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DOCTOR SPOONER was one of the rare few who have not only
become a legend during their lifetime, but, like Colonel Boycott,
given their name to a new word. The word "Spoonerism" appeared
in our dictionaries years before Spooner's death. A Spoonerism is
defined—I quote the big Oxford Dictionary—as "an accidental
transposition of the initial sounds, or other parts, of two or more
words." The example given in the Concise Oxford Dictionary is "a
well-boiled icicle" instead of "a well-oiled bicycle"—to my mind, a
very poor one, but I hope to give plenty of better ones later.
Almost all of us make Spoonerisms sometimes, and some people
deliberately invent them. Why, then, has Spooner's name been
attached to this verbal form of slip ? And why have so many Spooner-
isms been quite unjustly fastened on to him as their parent? The
growth of a legend such as this is quite an interesting subject for study,
and I shall discuss the Spoonerism from this angle. I had the good
fortune to serve under Doctor Spooner for six years when I was a
Fellow of New College and he was Warden of that ancient and dis-
tinguished foundation. He established what must, I think, be a
record for an Oxford or Cambridge college, namely continuous
residence for sixty-three years without missing a single term—first as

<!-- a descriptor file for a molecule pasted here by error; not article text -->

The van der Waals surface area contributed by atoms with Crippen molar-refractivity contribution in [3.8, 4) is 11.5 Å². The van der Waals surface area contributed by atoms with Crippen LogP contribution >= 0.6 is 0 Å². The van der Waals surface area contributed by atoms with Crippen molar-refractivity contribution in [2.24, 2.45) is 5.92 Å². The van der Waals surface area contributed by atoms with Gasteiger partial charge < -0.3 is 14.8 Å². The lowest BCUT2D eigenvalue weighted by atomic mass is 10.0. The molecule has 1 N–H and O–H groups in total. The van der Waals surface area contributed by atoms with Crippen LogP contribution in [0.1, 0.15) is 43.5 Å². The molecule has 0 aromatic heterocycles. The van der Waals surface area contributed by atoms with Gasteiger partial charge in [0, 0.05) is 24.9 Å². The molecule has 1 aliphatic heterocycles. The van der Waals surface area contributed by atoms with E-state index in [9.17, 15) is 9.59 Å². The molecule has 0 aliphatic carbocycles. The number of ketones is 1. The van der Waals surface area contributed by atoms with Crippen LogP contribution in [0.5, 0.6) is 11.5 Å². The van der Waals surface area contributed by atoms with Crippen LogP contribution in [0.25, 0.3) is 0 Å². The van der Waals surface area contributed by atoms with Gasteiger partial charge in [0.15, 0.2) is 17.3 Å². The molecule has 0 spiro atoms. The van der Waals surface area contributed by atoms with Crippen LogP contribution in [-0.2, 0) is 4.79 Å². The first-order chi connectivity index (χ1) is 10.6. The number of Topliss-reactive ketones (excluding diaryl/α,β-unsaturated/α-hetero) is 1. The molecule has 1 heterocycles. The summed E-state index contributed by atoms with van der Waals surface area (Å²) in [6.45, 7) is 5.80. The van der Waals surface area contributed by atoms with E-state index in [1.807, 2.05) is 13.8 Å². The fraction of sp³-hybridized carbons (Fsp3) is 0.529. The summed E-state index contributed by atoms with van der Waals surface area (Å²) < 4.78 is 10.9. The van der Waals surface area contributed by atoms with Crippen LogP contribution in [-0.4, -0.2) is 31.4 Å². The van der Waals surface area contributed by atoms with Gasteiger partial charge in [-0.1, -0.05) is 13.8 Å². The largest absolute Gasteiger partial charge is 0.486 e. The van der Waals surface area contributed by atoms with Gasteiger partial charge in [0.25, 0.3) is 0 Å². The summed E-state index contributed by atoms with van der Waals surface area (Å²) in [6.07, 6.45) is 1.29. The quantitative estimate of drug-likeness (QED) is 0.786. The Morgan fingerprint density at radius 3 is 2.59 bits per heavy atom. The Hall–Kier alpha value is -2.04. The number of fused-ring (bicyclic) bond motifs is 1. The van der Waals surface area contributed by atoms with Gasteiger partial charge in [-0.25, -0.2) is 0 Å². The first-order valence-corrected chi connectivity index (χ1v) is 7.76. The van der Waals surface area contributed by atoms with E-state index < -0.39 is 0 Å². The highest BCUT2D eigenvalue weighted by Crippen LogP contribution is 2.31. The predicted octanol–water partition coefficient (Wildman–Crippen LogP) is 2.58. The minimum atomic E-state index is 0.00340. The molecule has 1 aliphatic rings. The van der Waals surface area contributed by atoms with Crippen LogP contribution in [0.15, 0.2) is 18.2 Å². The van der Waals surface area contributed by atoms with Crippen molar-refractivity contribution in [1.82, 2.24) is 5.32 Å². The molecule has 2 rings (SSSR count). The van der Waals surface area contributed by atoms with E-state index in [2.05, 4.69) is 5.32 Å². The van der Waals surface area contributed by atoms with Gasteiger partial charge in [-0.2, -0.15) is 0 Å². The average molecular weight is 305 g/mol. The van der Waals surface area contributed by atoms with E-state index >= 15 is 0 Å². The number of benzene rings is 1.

undergraduate, then as Fellow and Tutor, then Dean, and eventually
Warden. And he survived and remained active for several years
after his retirement at the age of eighty.
Though he published very little, he was a good scholar and a good
teacher. He was an excellent administrator, with the rare gift of
making people feel that he was deeply interested in their own partic-
ular affairs. He worked very hard, without any thought of self, and
gave the impression of possessing that rare quality which I can only
describe as saintliness. But he had his peculiarities. To begin with,
he was an albino—not a full albino with pink eyes, but one with very
pale blue eyes and white hair just tinged with straw-colour. As is
common with albinos, he was very short-sighted and used to read with
his eyes within a couple of inches of the paper. When, at the age of
thirteen, I went up to stand for a scholarship at Eton, he was the
examiner, and I shall never forget seeing him reading our exam papers
in this fashion, every now and then putting the paper down on the
desk and making a big mark with a big blue pencil on some mistake—